applications which lead to 'spiritual freedom,' it proved difficult to get
information from church members. Most of them pointed to Ute Mydla-Kiessl,
who was doing the press work: what is Scientology about? About survival as
the smallest common denominator and, apart from that, living as well as
possible. Is there a soul? Yes. What happens after death? 'I'll tell you
when it happens,' said Mydla-Kiessl."
Schwaebische Zeitung published an interview with Scientology critic Renate
Hartwig on July 27th.
"Mrs. Hartwig, what are the motives for your novel for young people?
"After my first book appeared, 'Scientology - ich klage an,' much changed.
Counseling people who had suffered loss turned into a primary pastime:
bankruptcies, white-collar crime, victimized children, broken youth - all
this focused my look on potential danger to society. I saw how
psycho-groups expanded. And information about them went only at a snail's
"What makes these organizations so dangerous?
"There is, in every person, an urge to find themselves. It is usually
young people who are lured into psycho-groups under cover of 'help for
self-discovery.' Besides young people, these organizations often target
commercial enterprises. Finally, world domination is the stated goal.
Until it comes to that, political influence is to be obtained in the
"What kind of effect does this goal have upon the individual member?
"First the person withdraws. On the other side he becomes aggressive
because he is trained to think stereotypically in his organization.
Anybody who does not support the goal himself turns into the enemy, even
family members and friends. People are made into tools. Freedom is
"And that is the reason for your new book, 'Gefaehrliche Neugier'?
"In this book I describe how psycho-groups obtain influence over young
people and exploit them for their goals. I would like to work shoulder to
shoulder with German businesses to achieve some sort of preventive
program. That is the purpose of 'Aktion Eule.' My slogan has been and will
continue to be 'Better to keep people from going it than them not being
able to get out.'"
Taz reported on July 28th that the Bremen org has moved to a new location.
"The former home of the Bremen Scientology Mission, the Nobelvilla on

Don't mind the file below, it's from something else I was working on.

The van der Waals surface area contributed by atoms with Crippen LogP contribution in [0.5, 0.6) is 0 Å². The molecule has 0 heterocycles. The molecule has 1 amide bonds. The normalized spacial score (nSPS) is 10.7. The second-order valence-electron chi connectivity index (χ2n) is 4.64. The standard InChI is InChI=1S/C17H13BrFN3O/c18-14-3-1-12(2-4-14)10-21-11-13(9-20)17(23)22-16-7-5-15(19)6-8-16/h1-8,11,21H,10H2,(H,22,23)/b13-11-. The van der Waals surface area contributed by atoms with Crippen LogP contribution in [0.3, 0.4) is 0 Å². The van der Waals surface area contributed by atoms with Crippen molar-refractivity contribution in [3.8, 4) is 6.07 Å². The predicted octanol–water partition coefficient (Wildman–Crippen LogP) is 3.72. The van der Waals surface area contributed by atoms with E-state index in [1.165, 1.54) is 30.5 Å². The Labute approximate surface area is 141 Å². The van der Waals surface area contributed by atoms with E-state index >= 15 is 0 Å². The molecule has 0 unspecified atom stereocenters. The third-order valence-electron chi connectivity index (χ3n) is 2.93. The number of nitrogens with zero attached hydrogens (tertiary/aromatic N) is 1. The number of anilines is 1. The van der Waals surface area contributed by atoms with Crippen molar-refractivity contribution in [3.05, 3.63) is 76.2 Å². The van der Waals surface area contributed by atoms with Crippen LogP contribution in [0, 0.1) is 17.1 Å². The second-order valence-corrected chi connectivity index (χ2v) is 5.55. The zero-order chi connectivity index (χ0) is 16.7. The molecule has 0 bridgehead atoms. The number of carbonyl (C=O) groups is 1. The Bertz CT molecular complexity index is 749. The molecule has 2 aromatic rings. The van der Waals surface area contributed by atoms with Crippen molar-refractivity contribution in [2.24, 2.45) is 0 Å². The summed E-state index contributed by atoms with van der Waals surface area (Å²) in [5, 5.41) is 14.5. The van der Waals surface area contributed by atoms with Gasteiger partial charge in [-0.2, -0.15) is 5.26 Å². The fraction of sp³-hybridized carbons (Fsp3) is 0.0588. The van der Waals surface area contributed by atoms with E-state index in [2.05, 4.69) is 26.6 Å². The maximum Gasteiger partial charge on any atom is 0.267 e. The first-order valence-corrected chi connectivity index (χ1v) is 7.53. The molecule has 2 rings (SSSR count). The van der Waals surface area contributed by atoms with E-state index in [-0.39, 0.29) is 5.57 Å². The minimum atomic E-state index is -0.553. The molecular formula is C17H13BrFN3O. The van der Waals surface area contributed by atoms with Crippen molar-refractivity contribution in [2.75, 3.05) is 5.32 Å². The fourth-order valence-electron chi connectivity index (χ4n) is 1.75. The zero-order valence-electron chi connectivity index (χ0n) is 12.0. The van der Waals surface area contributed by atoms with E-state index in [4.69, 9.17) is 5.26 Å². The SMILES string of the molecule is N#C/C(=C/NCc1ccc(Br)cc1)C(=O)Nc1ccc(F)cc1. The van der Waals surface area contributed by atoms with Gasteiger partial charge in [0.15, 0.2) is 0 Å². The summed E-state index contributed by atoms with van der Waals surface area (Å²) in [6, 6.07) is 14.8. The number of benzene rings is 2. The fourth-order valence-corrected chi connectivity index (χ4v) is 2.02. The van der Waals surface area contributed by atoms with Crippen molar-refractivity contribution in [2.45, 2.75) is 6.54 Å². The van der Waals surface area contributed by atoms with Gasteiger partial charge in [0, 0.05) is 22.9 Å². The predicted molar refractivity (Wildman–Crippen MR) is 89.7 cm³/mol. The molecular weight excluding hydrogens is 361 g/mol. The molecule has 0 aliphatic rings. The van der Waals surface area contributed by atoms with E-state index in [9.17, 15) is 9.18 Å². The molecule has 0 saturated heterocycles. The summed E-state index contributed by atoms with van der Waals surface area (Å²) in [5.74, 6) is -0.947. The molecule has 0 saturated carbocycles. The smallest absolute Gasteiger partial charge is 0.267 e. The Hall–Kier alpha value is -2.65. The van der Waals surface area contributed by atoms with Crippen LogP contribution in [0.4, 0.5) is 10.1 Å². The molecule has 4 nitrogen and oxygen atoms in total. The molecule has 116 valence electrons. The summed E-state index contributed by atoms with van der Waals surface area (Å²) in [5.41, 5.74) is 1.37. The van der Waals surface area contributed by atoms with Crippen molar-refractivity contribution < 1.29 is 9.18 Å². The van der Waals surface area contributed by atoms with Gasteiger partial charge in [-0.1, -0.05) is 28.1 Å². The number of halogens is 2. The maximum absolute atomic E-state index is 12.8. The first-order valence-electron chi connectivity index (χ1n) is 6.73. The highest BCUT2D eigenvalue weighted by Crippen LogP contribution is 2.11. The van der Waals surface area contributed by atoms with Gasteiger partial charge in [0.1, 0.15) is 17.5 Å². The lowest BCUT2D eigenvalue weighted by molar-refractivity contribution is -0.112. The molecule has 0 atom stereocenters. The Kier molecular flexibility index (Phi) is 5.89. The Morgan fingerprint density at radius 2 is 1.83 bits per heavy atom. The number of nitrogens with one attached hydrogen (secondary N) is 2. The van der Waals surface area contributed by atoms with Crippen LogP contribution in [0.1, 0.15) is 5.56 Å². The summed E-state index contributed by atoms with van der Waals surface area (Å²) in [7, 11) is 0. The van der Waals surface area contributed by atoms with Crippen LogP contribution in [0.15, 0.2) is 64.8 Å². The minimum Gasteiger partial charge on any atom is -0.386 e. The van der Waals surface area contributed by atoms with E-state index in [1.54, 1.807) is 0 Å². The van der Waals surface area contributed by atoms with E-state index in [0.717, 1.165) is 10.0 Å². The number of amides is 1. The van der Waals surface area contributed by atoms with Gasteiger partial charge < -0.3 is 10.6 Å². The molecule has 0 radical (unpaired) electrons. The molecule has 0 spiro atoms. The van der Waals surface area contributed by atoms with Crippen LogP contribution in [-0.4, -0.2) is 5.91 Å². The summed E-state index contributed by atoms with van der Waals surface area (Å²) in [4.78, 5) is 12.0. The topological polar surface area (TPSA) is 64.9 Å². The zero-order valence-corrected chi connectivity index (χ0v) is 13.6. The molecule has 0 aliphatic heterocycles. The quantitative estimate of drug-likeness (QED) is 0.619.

Osterdeich, had nothing to do with membership figures. That is according
to Jan Labes, President of Scientology Mission Bremen, Inc. 'Eight years
ago, we simply did not find anything else.' The spaces of the magnificent,
almost 120 year old structure, protected as a monument, have recently
turned out to be extremely oversized. Too few disciples in the Hanseatic
City. Scientology Bremen had to move.
"'They were no longer using all the rooms,' believes real estate dealer
Guenther Diekamp, who currently is offering the property for sale at 3.2
million marks. 'Perhaps the Mission did not develop as much as had been
planned,' Financial difficulties, as Scientology Bremen had admitted
during a trial before the superior administration court of the Hanseatic
City of Bremen on February 25, 1997 probably also played a role. Finally,
15,000 marks a month rent is not a small figure for an association which
allegedly makes no profit.
"'In those places where Scientology maintains larger buildings, that would
be churches, in Germany, like in Hamburg and Munich, there has been talk
in the last several years of a massive decrease of adherents. That leads
to a general phase of upheaval in which Scientology re-organizes itself
and which, certainly, is also taking place in Bremen. Part of that phase
could mean disappearing from the city picture,' said the unnamed source.
The possibility of the move being a delayed reaction to the court decision
of February 25, 1997 which prohibits Scientology from advertising in
certain zones downtown is vehemently disputed by association President
Labes. 'We are doing exactly the same thing that we were doing previously:
We are helping people in the achievement of their spiritual perfection.'
He says he has heard nothing about dwindling membership in other cities.
In any case he says that in Bremen the number is holding at 'a couple of
hundred members.' He doesn't want to get more concrete than that."
> Ursula CabertaHamburger Morgenpost reported on July 29th on the lawsuit Scientology
filed against Scientology critic Ursula Caberta during her trip to